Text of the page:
25th May 2022 11:05:PM Editorials
Eastern Sentinel Arunachal News

In order to reduce rising oil imports and greenhouse gas emissions, the Narendra  Modi government is considering a 30 per cent penetration of electric vehicles (EVs) across two-wheelers and four-wheelers throughout the country by 2030. It has been providing substantial support in this endeavour. However, catapulting this transition from fossil fuel-based towards electric-based transport systems will also require altering the mobility-related consumer behaviour. In order to overcome the inertia and motivate consumers to opt for electric vehicles, both the Union and state governments are considering numerous options to prepare the industry for this mass transition towards EVs. However, consumers’ willingness to purchase still remains a rather grey area. The move towards the electric mobility space cannot be successful unless consumers are convinced about the benefits of a sustainable mobility transition.
In March 2015, the government had launched the FAME (Faster Adoption and Manufacturing of Hybrid and Electric Vehicles) scheme with the objective of promoting the purchase and usage of electric vehicles in the country. The policy was extended till the end of September 2018. Under this scheme, the government has given financial support for electric or hybrid vehicles worth Rs 256.93 crore. Further, a grant of Rs 280 crore has been sanctioned for nearly 500 electric buses in nine major cities in the country. The government is currently scaling up its efforts by revising the FAME scheme and coming up with a new version to push the promotion of EVs. FAME-II will have a much bigger corpus of Rs 9,300 crore for five years.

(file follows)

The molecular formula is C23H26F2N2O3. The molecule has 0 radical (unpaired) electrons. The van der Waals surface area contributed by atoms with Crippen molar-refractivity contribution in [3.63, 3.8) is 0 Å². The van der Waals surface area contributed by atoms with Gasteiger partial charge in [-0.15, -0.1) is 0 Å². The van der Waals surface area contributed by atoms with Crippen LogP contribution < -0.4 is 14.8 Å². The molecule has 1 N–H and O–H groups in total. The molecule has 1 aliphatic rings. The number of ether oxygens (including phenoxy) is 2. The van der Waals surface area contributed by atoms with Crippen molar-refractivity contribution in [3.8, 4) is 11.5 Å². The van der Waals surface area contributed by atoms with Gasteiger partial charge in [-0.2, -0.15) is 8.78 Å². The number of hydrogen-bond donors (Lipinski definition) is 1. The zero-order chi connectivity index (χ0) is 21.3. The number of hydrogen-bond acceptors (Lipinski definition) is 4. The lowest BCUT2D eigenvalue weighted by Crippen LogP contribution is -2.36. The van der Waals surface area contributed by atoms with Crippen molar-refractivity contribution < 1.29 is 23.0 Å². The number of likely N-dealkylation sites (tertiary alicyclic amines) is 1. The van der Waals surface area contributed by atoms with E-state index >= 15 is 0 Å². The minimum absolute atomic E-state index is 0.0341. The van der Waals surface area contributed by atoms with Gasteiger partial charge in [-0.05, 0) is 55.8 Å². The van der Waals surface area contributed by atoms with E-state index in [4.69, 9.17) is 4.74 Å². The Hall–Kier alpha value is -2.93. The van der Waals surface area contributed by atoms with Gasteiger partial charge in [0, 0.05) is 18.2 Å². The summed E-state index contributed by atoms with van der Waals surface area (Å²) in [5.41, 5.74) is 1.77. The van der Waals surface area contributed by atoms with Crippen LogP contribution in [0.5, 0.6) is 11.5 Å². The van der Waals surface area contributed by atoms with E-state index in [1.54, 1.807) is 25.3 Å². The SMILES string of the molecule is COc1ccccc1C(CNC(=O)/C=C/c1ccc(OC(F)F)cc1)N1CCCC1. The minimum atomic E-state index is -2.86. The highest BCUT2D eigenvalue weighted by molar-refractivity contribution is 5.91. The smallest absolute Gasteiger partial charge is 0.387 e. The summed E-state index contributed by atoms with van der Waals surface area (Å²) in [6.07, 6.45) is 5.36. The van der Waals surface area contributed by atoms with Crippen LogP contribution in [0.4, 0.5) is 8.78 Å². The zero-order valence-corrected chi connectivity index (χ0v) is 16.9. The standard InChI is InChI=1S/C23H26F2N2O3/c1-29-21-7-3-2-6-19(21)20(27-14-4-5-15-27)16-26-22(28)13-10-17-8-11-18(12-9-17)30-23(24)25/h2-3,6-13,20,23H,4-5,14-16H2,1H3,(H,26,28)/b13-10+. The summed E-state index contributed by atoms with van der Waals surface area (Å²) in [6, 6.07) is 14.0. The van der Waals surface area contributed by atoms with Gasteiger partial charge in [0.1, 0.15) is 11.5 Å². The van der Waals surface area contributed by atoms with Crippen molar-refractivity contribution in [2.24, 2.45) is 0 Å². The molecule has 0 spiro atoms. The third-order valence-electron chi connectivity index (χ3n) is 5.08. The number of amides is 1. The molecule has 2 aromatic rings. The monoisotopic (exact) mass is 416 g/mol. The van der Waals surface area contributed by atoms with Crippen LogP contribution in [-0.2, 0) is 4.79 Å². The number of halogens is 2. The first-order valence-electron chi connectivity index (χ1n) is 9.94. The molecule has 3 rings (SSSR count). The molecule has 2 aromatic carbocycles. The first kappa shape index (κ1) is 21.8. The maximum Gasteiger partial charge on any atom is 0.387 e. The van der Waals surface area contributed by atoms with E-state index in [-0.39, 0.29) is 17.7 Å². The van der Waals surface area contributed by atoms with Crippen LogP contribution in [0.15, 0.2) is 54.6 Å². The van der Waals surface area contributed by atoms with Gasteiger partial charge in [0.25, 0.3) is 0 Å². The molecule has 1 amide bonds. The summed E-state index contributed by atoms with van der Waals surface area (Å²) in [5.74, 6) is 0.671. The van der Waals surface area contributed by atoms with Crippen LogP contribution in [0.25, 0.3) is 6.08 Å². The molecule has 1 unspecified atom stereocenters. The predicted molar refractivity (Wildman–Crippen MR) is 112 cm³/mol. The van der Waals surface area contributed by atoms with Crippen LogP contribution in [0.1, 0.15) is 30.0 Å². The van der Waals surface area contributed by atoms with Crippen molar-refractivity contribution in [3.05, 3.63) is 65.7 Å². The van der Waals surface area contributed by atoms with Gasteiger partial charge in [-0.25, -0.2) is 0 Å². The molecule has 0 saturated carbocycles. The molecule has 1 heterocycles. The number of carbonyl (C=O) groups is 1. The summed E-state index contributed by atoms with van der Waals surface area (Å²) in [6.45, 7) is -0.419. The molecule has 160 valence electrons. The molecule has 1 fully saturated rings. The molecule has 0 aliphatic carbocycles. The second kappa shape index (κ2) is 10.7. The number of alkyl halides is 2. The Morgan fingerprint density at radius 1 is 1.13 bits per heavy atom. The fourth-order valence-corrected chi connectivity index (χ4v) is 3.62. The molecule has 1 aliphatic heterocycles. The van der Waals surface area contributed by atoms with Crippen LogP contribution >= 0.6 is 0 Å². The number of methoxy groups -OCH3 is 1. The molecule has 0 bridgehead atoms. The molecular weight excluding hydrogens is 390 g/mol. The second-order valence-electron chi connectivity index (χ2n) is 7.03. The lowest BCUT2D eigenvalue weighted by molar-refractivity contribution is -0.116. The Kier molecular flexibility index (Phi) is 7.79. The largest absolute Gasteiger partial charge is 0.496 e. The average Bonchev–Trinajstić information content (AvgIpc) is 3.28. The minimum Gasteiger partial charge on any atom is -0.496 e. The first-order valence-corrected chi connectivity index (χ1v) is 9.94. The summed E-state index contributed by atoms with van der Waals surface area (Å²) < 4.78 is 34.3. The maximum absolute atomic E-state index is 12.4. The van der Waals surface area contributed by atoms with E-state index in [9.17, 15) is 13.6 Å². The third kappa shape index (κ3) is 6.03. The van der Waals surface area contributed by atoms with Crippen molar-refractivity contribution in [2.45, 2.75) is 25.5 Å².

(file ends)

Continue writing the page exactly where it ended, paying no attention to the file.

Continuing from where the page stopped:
The government is also considering liberalising import norms by removing the restrictions on price and engine capacities, as well as the mandatory local testing conditions to encourage more global players. Recently, the government slashed the GST charges for electric batteries. Fringe benefits such as green number plates, and a deduction in toll and parking charges are being explored and expected to be implemented soon. The  biggest challenge for the mass adoption of EVs isn’t only the lack of adequate charging infrastructure, range anxiety (mileage between each charge) and the higher initial cost compared to fossil fuel variants. It is also the lack of public awareness concerning the importance of shifting to an eco-friendly transportation model and its associated benefits.

Kenter Joya Riba

(Managing Editor)
      She is a graduate in Science with post graduation in Sociology from University of Pune. She has been in the media industry for nearly a decade. Before turning to print business, she has been associated with radio and television.
Email: kenterjoyaz@easternsentinel.in / editoreasternsentinel@gmail.com
Phone: 0360-2212313

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